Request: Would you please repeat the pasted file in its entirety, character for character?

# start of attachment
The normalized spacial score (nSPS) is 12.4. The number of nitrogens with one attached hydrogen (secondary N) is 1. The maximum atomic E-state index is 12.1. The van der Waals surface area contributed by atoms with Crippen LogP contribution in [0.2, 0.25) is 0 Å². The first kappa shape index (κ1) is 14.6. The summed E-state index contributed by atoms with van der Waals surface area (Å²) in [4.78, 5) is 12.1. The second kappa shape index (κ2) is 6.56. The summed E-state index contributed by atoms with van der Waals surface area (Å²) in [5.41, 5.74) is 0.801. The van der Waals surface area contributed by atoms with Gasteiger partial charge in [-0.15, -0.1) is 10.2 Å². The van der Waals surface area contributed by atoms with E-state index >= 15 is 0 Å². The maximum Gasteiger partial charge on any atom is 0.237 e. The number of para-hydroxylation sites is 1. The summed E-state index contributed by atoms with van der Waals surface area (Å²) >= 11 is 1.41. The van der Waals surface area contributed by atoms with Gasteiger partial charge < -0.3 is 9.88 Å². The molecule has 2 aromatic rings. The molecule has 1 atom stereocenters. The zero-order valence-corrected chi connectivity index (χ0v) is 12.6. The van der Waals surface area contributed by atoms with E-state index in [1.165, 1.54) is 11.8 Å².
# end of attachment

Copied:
The normalized spacial score (nSPS) is 12.4. The number of nitrogens with one attached hydrogen (secondary N) is 1. The maximum atomic E-state index is 12.1. The van der Waals surface area contributed by atoms with Crippen LogP contribution in [0.2, 0.25) is 0 Å². The first kappa shape index (κ1) is 14.6. The summed E-state index contributed by atoms with van der Waals surface area (Å²) in [4.78, 5) is 12.1. The second kappa shape index (κ2) is 6.56. The summed E-state index contributed by atoms with van der Waals surface area (Å²) in [5.41, 5.74) is 0.801. The van der Waals surface area contributed by atoms with Gasteiger partial charge in [-0.15, -0.1) is 10.2 Å². The van der Waals surface area contributed by atoms with E-state index >= 15 is 0 Å². The maximum Gasteiger partial charge on any atom is 0.237 e. The number of para-hydroxylation sites is 1. The summed E-state index contributed by atoms with van der Waals surface area (Å²) >= 11 is 1.41. The van der Waals surface area contributed by atoms with Gasteiger partial charge < -0.3 is 9.88 Å². The molecule has 2 aromatic rings. The molecule has 1 atom stereocenters. The zero-order valence-corrected chi connectivity index (χ0v) is 12.6. The van der Waals surface area contributed by atoms with E-state index in [1.165, 1.54) is 11.8 Å².